In the past, AmigaOS emulation was not a popular solution within the Amiga community, as it offers sub-optimal performance. However, after almost a decade of virtually no major hardware advancements and the rapid increase of raw computing power found in modern day graphic chipsets and processors, this eventually allowed AmigaOS to be emulated on PC hardware with acceptable performance. The biggest bottleneck however has been the multi-processor nature of the classic platform, where several chips specialized at certain tasks take the workload off the central processing unit. This ingenious design is hard to emulate on mainstream hardware solutions like that of the PC. For instance, emulating complex Amiga games which run smoothly on ancient 7 Mhz Amigas with only one Megabyte of memory sometimes are rather jerky under emulation on modern day PCs with hundreds of times more raw processing power and memory available to them. During the late nineties, it became apparent to the Amiga community that emulation would play an important role in the future of the platform as the original 68k processor it uses is not being developed anymore and tops at clockspeeds of just 66 Mhz. However, even on such dated hardware, the efficiency and performance of AmigaOS often makes its user feel as if he or she is using a top model modern day computer. The user interface is far more responsive than any other desktop solution available, and features preemptive multitasking between applications, which react immediately at lightning speed. But, when using such classic 68k based platforms for processor intensive tasks like rendering 3D graphics (once an Amiga dominated niche market), or other complex calculations, the platform shows its age and all of the sudden feels like the dated machine it truly is in comparison with today's mainstream hardware solutions.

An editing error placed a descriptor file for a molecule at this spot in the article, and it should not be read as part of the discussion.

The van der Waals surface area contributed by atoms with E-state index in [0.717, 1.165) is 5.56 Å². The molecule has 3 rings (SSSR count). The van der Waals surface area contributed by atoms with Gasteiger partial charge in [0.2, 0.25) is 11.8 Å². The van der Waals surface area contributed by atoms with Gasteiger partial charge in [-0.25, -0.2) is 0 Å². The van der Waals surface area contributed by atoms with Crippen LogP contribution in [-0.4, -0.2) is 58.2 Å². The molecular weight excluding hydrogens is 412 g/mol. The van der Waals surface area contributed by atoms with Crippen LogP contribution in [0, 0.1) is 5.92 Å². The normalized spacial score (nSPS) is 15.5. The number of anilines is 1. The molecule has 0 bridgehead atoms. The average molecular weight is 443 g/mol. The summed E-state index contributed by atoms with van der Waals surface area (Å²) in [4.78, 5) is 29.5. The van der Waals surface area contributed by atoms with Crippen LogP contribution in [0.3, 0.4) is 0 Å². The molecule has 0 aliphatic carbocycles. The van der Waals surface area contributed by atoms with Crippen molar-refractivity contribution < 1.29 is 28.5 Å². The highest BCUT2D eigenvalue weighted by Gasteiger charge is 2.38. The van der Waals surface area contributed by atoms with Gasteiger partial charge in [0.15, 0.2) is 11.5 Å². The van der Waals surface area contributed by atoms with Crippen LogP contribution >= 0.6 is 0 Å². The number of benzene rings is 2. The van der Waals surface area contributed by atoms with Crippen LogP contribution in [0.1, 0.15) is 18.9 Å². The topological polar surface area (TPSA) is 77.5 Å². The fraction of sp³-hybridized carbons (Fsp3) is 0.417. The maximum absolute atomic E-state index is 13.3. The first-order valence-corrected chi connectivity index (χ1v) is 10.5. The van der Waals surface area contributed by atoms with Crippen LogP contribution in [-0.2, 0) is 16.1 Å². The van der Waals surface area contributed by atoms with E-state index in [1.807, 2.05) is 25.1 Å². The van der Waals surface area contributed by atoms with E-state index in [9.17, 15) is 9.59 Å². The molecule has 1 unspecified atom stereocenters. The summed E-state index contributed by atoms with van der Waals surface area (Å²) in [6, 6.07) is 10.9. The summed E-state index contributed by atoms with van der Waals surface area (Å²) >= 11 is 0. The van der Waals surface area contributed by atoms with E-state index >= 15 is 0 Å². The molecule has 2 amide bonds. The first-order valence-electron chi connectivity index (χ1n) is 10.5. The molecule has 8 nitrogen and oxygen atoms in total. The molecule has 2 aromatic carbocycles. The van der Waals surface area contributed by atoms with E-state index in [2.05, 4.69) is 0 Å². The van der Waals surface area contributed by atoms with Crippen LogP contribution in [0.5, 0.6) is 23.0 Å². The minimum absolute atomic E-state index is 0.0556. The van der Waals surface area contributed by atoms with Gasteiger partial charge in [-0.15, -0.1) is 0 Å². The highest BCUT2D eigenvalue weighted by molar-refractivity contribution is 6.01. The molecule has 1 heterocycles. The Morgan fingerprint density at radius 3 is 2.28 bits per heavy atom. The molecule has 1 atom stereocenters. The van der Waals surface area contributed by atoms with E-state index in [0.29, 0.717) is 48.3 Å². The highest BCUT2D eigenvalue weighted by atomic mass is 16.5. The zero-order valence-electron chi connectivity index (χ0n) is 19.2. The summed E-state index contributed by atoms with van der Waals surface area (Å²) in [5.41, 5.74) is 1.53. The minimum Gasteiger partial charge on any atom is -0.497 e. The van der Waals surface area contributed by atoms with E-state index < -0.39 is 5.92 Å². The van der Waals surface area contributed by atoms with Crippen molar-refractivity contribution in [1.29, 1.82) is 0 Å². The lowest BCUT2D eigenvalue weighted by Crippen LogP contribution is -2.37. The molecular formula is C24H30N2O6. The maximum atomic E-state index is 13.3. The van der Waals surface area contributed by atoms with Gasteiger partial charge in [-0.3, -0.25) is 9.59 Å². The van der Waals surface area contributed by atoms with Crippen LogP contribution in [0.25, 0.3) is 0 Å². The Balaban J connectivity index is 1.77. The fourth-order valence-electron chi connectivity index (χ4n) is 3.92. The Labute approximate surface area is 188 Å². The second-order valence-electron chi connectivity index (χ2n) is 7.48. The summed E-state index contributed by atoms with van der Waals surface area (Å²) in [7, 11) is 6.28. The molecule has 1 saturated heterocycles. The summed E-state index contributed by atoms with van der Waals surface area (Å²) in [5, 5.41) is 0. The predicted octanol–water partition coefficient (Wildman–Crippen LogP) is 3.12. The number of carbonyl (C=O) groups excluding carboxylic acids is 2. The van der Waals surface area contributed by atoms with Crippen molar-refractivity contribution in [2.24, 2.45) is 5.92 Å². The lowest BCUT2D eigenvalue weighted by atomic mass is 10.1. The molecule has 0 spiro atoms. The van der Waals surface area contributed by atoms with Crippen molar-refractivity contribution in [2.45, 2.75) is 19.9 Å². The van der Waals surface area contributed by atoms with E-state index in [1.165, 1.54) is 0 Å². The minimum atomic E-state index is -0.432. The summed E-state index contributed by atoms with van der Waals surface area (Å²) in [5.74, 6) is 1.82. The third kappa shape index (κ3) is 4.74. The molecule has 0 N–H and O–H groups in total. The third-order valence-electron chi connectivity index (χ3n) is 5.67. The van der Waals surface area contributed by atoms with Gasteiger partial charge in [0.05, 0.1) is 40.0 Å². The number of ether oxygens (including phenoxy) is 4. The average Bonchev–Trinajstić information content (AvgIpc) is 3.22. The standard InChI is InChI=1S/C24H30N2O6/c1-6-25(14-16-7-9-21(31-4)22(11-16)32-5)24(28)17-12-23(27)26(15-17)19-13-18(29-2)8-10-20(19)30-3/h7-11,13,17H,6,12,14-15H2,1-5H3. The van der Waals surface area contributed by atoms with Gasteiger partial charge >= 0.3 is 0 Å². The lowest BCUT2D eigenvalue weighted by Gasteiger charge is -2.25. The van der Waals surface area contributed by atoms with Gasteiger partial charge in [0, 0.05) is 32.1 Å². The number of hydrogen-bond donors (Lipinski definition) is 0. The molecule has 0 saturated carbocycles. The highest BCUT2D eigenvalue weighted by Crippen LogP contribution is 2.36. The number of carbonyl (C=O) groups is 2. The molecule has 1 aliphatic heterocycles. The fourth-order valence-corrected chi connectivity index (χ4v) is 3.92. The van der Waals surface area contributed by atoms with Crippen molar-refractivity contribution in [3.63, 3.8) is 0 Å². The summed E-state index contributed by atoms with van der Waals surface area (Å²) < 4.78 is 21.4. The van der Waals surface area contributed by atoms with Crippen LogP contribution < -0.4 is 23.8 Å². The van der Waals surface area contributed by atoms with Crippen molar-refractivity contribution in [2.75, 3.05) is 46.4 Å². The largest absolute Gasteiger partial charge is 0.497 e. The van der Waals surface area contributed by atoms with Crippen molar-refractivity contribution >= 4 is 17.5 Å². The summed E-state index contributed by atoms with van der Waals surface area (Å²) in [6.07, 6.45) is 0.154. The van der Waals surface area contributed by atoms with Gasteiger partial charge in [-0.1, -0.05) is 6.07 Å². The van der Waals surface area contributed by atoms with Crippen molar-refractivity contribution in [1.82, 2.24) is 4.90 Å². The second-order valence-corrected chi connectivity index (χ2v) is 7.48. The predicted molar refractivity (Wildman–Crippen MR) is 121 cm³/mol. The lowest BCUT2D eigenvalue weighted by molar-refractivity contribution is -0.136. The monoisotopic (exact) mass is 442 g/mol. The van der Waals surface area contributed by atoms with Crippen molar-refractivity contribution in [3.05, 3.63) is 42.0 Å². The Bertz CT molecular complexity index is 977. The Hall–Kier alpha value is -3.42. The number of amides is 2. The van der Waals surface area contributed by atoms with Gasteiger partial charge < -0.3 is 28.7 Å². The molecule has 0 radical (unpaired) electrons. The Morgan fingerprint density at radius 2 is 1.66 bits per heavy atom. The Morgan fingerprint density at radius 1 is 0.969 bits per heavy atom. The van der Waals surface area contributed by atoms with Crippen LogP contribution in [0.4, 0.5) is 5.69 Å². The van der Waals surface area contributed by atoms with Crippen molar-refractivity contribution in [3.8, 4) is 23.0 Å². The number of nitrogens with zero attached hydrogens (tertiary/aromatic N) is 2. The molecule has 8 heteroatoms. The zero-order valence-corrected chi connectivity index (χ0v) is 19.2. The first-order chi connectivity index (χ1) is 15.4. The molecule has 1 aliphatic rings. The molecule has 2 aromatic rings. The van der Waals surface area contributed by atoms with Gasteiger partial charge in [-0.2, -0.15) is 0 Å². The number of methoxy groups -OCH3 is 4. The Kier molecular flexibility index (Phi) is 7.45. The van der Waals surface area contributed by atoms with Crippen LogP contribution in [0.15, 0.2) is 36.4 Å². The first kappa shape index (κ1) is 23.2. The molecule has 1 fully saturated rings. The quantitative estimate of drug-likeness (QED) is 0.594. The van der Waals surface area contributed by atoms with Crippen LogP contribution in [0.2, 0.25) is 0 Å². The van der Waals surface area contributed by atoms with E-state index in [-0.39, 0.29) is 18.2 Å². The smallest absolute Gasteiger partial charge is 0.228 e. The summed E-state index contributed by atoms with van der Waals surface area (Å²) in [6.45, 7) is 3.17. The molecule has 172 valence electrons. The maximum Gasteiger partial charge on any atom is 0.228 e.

During the last couple of years, developers within the Amiga community started to philosophize with ideas of emulating mainly retargetable standards and ripping out as much custom chip dependency as possible, this together with new Just in Time compilation techniques would result in an enormous increase of emulation performance. This brings us to AmigaOS XL, this package was designed to get the most out of AmigaOS emulation on x86 hardware while maintaining compatibility with retargetable AmigaOS standards. Thus for emulation of old Amiga games which depend heavily on classic custom chips it is best to stick with emulation solutions like Amiga Forever in combination with a (pre-configured) AmigaOS 3.0/3.1 enhancement package like "Amiga In a Box" or AmigaOS 3.9.
Many Amiga fans also own PC hardware next to their Amiga platforms despite disliking the fundamental architecture. I myself own a x86 laptop and desktop system for use with alternative OSes and development tools.